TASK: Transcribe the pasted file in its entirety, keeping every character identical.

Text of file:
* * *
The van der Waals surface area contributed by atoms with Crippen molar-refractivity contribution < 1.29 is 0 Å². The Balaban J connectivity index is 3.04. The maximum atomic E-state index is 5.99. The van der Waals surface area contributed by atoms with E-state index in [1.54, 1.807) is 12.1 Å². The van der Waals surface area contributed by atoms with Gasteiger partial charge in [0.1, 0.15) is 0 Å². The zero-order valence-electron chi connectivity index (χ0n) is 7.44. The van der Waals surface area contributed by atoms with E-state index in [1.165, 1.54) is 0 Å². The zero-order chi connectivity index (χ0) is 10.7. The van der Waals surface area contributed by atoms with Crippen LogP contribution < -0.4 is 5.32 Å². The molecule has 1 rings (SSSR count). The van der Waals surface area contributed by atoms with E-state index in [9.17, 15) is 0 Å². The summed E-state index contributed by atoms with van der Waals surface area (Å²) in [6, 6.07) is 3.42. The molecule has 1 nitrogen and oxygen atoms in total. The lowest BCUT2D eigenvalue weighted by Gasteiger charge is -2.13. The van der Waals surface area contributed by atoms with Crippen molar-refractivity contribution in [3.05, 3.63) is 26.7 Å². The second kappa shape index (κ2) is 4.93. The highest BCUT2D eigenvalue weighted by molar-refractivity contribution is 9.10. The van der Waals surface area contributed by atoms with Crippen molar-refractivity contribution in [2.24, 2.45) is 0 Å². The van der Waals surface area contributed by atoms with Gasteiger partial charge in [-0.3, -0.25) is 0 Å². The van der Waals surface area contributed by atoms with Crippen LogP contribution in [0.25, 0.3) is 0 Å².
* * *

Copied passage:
The van der Waals surface area contributed by atoms with Crippen molar-refractivity contribution < 1.29 is 0 Å². The Balaban J connectivity index is 3.04. The maximum atomic E-state index is 5.99. The van der Waals surface area contributed by atoms with E-state index in [1.54, 1.807) is 12.1 Å². The van der Waals surface area contributed by atoms with Gasteiger partial charge in [0.1, 0.15) is 0 Å². The zero-order valence-electron chi connectivity index (χ0n) is 7.44. The van der Waals surface area contributed by atoms with E-state index in [1.165, 1.54) is 0 Å². The zero-order chi connectivity index (χ0) is 10.7. The van der Waals surface area contributed by atoms with Crippen LogP contribution < -0.4 is 5.32 Å². The molecule has 1 rings (SSSR count). The van der Waals surface area contributed by atoms with E-state index in [9.17, 15) is 0 Å². The summed E-state index contributed by atoms with van der Waals surface area (Å²) in [6, 6.07) is 3.42. The molecule has 1 nitrogen and oxygen atoms in total. The lowest BCUT2D eigenvalue weighted by Gasteiger charge is -2.13. The van der Waals surface area contributed by atoms with Crippen molar-refractivity contribution in [3.05, 3.63) is 26.7 Å². The second kappa shape index (κ2) is 4.93. The highest BCUT2D eigenvalue weighted by molar-refractivity contribution is 9.10. The van der Waals surface area contributed by atoms with Crippen molar-refractivity contribution in [2.24, 2.45) is 0 Å². The van der Waals surface area contributed by atoms with Gasteiger partial charge in [-0.3, -0.25) is 0 Å². The van der Waals surface area contributed by atoms with Crippen LogP contribution in [0.25, 0.3) is 0 Å².